Although every effort is made to ensure that this material is accurate and up-to-date, it is provided for the convenience of the user and should not be considered definitive.  Neither the author nor the Case School of Medicine nor any other party who has been involved in the preparation or publication of this work warrants that the information contained herein is in every respect accurate or complete, and they are not responsible for any errors or omissions or for the results obtained from the use of such information.

Learners are encouraged to confirm the information contained herein with other sources.  This information should not be construed as personal medical advice and is not intended to replace medical advice offered by physicians.  The Case School of Medicine will not be liable for any direct, indirect, consequential, special, exemplary, or other damages arising here from.


  1. McMurray, John JV, et al. "ESC Guidelines for the diagnosis and treatment of acute and chronic heart failure 2012." European journal of heart failure 14.8 (2012): 803-869.https://www.achaheart.org/provider-support/resorces/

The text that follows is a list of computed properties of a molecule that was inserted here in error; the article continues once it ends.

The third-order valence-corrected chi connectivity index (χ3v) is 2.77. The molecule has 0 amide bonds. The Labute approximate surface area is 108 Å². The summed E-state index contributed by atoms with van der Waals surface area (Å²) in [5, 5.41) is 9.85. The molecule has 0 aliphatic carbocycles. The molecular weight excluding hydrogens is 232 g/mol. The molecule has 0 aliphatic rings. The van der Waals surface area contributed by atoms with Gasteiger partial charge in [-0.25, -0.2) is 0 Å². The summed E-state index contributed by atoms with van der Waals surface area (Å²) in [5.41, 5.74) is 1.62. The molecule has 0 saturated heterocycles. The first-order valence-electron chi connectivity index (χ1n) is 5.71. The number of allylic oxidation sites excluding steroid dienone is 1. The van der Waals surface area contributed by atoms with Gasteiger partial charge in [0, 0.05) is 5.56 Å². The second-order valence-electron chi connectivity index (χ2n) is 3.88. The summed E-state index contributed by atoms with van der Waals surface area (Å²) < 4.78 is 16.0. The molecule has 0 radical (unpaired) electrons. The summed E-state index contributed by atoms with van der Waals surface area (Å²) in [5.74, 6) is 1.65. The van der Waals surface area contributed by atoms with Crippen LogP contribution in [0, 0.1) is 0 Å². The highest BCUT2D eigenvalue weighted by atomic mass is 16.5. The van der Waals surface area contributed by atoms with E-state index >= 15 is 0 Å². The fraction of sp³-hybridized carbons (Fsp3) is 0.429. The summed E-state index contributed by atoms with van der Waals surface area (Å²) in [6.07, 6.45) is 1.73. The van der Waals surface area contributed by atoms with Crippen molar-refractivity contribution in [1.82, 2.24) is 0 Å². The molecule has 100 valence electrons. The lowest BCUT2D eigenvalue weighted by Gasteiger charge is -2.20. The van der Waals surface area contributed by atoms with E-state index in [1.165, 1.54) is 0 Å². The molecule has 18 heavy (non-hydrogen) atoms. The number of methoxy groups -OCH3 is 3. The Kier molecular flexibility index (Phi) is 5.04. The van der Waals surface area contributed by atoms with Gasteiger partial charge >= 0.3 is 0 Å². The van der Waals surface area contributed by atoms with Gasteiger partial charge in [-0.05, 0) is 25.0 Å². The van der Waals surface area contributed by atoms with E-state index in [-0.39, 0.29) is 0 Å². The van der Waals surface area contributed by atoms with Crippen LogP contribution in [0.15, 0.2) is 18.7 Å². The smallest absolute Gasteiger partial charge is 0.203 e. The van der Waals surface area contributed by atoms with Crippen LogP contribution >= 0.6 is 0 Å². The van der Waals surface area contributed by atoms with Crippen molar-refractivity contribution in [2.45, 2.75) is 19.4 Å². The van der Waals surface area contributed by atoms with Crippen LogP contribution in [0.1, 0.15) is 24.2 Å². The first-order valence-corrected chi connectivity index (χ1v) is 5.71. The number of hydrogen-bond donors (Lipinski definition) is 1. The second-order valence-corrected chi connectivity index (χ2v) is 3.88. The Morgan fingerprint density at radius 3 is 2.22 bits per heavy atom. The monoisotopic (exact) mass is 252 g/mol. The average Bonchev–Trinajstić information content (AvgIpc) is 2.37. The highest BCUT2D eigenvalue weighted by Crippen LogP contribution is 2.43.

2. Schoen, Frederick J. "Cardiac valves and valvular pathology: update on function, disease, repair, and replacement." Cardiovascular Pathology 14.4 (2005): 189-194.Tsai, TT, et al. “Partial thrombosis of the false lumen in patients with acute type B aortic dissection.” N Engl J Med 2007; 35(4): 349-359.
  3. Gornik, Heather L., and Joshua A. Beckman. "Peripheral arterial disease." Circulation 111.13 (2005): e169-e172.Douglas PS, Hoffmann U, Patel MR et al.  “Outcomes of Anatomical versus Functional Testing for Coronary Artery Disease.”  N Engl J Med  2015;372(14):1291-1300.
  4. Malý, R., and V. Chovanec. "Peripheral arterial disease and diabetes." Vnitrni lekarstvi 56.4 (2010): 341-346.
  5. Kon, Zachary N., et al. "Simultaneous hybrid coronary revascularization reduces postoperative morbidity compared with results from conventional off-pump coronary artery bypass." The Journal of thoracic and cardiovascular surgery 135.2 (2008): 367-375.Hubers SA, Brown NJ.  “Combined Angiotensin Receptor Antagonism and Neprilysin Inhibition.”  Circulation.  2016;133:1115-1124.
  6. Raza, Sajjad, et al. "Bilateral versus single internal-thoracic-artery grafts." N Engl J Med 2017 May 4: 376(18):e37.